On that issue, the famous professor is factually in the wrong. The regime of stable currency is not the only indicator of the health of a national economy. Furthermore, what is the opportunity cost of that currency stability touted by the learned economist? What type of a chief of state, would deliberately run aground the petroleum refineries of his country, so that his fronts could import adulterated petroleum products, undermining the economic and physical health of his country and its people? Sani Abacha was clearly a disturbed person and our society is the better for his demise. Not done yet, the president went for Professor Aluko's son , Senator Gbenga Aluko and called him names in reference to the findings of the Kuta Report in the Senate. This is utterly petty and demeaning of the office of the president of Nigeria.

By the way, Muhammadu Buhari, smarting from his removal and dismantling of his Petroleum Trust Fund [PTF] also says Abacha was a better economic manager. But the Nigerian public also knows that Buhari's PTF gave the Abacha transition train N500 million . If the president is this thin-skinned, what would he do if he were to run and win a second term?

Looking back, of all the men who have held executive positions at the helm of affairs in Nigeria at the federal level, [regardless of how they got there], from Abubakar Tafawa Balewa, Johnson Thomas Umunakwe Aguiyi- Ironsi, Yakubu Gowon, Murtala Ramat Mohammed, Olusegun Obasanjo [in his first coming], Shehu Shagari, retired Gen. Muhammadu Buhari, retired Gen. Ibrahim Badamasi Babangida, Ernest Shonekan, retired Gen. Sani Abacha, retired Gen. Abdulsalami Alhadji Abubakar to retired Gen. Olusegun Obasanjo in the extant dispensation, Olusegun Aremu Obasanjo seems to me to be the most industrious (or shall we say, mobile).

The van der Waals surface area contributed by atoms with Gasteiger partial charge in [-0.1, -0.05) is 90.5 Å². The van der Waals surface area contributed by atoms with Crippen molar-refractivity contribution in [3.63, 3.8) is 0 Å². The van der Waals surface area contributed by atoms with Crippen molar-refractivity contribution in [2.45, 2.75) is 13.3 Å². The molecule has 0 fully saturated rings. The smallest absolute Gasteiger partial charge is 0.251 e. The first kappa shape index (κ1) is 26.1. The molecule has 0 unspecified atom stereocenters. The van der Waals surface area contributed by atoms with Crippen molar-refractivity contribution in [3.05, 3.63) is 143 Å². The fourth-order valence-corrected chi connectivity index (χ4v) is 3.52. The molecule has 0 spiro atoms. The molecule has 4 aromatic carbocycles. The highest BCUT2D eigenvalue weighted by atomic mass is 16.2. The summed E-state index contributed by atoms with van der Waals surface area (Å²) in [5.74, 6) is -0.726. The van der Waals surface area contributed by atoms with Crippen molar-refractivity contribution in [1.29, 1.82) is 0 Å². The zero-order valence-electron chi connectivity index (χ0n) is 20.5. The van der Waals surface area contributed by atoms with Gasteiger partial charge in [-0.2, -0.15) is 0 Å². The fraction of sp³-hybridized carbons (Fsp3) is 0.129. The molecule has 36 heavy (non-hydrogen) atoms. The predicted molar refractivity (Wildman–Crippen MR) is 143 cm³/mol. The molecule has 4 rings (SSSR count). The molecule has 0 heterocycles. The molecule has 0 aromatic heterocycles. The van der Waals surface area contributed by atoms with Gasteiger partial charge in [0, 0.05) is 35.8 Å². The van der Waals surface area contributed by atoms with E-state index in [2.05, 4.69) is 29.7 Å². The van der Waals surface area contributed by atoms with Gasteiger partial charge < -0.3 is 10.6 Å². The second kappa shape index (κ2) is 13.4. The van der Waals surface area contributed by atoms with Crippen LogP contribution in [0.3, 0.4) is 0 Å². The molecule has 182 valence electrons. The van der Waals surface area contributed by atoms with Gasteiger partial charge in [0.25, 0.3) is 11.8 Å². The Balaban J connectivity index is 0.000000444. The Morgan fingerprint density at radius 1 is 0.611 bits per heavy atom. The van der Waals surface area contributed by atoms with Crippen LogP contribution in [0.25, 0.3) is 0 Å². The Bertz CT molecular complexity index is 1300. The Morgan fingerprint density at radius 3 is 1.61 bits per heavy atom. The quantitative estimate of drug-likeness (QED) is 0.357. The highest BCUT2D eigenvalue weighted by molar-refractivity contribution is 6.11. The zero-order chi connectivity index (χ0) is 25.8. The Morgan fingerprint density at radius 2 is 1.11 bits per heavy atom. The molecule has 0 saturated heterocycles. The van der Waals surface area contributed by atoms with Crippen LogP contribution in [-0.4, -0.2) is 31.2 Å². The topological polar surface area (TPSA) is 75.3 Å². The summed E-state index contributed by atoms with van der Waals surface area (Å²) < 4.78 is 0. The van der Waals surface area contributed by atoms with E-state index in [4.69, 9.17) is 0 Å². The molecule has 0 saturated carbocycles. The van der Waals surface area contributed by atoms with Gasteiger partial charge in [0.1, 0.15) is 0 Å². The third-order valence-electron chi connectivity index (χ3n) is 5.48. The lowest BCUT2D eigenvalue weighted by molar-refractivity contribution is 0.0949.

Even now at the age of 66, he keeps a hectic schedule and his work ethic (and especially travels) could put people half his age to shame. Obasanjo genuinely loves Nigeria, believes in our potential to be a prosperous modern African nation, a pride and beacon of hope of peoples of African descent world wide.

If Obasanjo had retired Gen. Yakubu Gowon's opportunity as head of state at the end of the civil war in January 1970 to July 1975, I believe he would have laid the foundation for industrialization of Nigeria. When Obasanjo came in in February 1976 and left as head of state in 1979, Nigeria was the 48th most prosperous nation in the world; today we are one of the truly wretched, 176th of 189 countries at the United Nations.

We all know our society is going through a difficult time; we have to relearn democratic values, attitudes, beliefs and most especially practice which have been absent in our society for almost two decades. Having been under the jackboot of military diktat for so long, its arbitrary and capricious rule, our democratic reflex is dull.

But if we keep faith with the idea of democracy and embrace the spirit, we are bound to reach our destination. This is going to be a long journey but we have taken the first tentative step. What our society is expecting from the present crop of people in elective office, is to be in the vanguard of that democratic train. And, we want Olusegun Aremu Obasanjo ,warts and all, to be the chief protagonist and practictioner of the democratic spirit in his utterances and actions.
Solarin, a political scientist and university lecturer at Texas College in Tyler, is a contributing editor of USAfricaonline.com and USAfrica The Newspaper where his columns appear.